The physical characteristics of a plant can reveal a lot about its underlying genetics. How many kernels of wheat does a single plant produce? How quickly does a corn plant grow? How much water does it use? Understanding a plant’s physical traits, and linking those traits to specific genes, ultimately drives development of improved crops, higher yields for farmers and greater food security worldwide.
The science of capturing the characteristics of plants is called phenotyping, and until recently, it has been extremely time- and labor-intensive. Historically, trained researchers relied largely on the sight, touch and feel of a plant to record and understand the phenotype. Nowadays, technologies such as drones, robots, cameras and laser scanners can measure far greater numbers of plants instantly.
Plant phenotypes vary from region to region, in large part because plants are good at adapting to environmental variables, such as rainfall and soil composition. However, this variation can also be attributed, in part, to inconsistent protocols, technologies or algorithms used by researchers, said Yufeng Ge, an associate professor in the University of Nebraska–Lincoln’s Department of Biological Systems Engineering. Plant phenotyping efforts, although rapidly burgeoning, are still localized and isolated. This creates a series of problems, including difficulty in comparing and interpreting results, underused research data and unknowingly duplicated activities, Ge said.
With the help of a new $3 million grant from the U.S. Department of Agriculture’s National Institute of Food and Agriculture, Ge is leading a team of researchers from three universities who are working to change that.
The grant will bring together researchers from Nebraska, Texas A&M University and Mississippi State University to continue to expand phenotyping research already in progress; to expand the use of drone-based and other high-tech phenotyping methods; to create nationwide standards for collecting, cataloguing and analyzing phenotyping data; to teach the next generation of plant scientists how to organize, understand and effectively use the massive amount of information that high-tech phenotyping practices produce; and to make connections between a plant’s physical and genetic properties.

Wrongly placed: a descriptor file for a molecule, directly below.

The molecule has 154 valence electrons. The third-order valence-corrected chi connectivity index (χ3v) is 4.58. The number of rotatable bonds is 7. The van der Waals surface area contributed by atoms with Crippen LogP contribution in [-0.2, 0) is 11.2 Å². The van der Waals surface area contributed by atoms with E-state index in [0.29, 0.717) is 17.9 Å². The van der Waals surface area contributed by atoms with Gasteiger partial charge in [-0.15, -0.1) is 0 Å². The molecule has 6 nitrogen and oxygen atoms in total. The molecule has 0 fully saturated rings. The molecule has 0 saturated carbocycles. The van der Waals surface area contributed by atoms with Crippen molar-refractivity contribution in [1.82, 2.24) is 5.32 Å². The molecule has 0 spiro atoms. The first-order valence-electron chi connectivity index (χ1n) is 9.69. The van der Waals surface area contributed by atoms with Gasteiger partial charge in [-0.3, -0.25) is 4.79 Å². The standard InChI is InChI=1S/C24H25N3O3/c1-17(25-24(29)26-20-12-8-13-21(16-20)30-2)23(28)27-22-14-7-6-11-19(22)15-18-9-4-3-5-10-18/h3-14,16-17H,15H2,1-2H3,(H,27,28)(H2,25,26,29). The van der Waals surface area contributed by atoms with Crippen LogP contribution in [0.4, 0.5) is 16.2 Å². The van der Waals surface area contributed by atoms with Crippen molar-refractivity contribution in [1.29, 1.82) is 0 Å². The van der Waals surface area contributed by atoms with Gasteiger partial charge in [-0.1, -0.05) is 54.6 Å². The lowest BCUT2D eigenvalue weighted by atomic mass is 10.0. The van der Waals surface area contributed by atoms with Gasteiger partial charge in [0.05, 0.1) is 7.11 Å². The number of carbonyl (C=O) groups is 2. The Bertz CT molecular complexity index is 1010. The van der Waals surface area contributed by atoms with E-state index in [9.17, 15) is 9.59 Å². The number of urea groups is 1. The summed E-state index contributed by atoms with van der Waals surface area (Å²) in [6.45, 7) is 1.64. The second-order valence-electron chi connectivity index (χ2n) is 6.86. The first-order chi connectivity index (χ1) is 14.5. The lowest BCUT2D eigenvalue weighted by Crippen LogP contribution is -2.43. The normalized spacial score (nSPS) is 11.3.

“Ultimately, we’re trying to accelerate the discovery of genes and gene networks in plants that have significance in the production of food, feed, fiber and fuel,” Ge said.
At Nebraska, Ge and other researchers have been using drones and other technology to develop and refine new ways of phenotyping since 2014. In a greenhouse on Nebraska Innovation Campus, plants move along a conveyer belt into different chambers, where they’re photographed by cameras that can identify traits beyond those that can be seen by the naked eye — for example, nitrogen content and leaf temperature. At the Eastern Nebraska Research and Extension Center near Mead, a Spidercam on cables moves over a test field, capturing images of plants as they grow and, just as at the Innovation Campus greenhouse, measuring both seen and unseen traits.
The images, measurements and other data that researchers are able to capture using these research methods are invaluable, Ge said, but the technology is cost-prohibitive for widespread use. The grant will allow engineers involved in the project to work toward the development of more affordable versions.
The project also calls for the creation of standards for the types of sensors used and information collected, which will allow researchers from across the United States to easily analyze phenotyping data captured anywhere.
Ge and others will also collaborate with the Genome to Fields Initiative, which brings together researchers from an array of organizations, including Iowa State University, the University of Wisconsin and the Iowa Corn Growers’ Association, to better understand the function of corn genes across different environments.
“The project paves the way for a nationwide, drone-based phenotyping network where tools and protocols are standardized, experiments are coordinated and efforts are concerted, and data can be seamlessly shared,” Ge said.
For the potential of a nationwide phenotyping network to be fully realized, Ge said there must also be a nationwide network of researchers equipped to work with the vast amounts of data such a network would produce. To meet that need, Ge and others involved in the project are creating a curriculum that teaches the next generation of plant scientists the tools they will need to understand and use the data successfully. Students will need to understand the sensors that collect the measurements, as well as the measurements and images themselves. They also will need to know how to use phenotyping data with other data sets — sequencing data, weather and precipitation data, soil data and more — that together can provide a clear picture of how genes and outside factors work together to determine a plant’s characteristics.
Archie Clutter, director of the Agricultural Research Division at Nebraska, said the award takes the university’s already renowned phenotyping program to the next level.
“This project has the potential to change the entire discipline of phenotyping, starting with the way data are collected all the way through the way that data are analyzed and shared,” Clutter said. “It’s an impressive, ambitious and very important project that could have a huge impact on how new crop lines are developed.”
Husker researchers involved in the project include Ge, James Schnable, Stephen Baenziger, Yeyin Shi, Leah Sandall, Vikas Belamkar and Frank Bai. The team at Texas A&M University is led by Seth Murray and Amir Ibrahim, and the team at Mississippi State University is led by Alex Thomasson.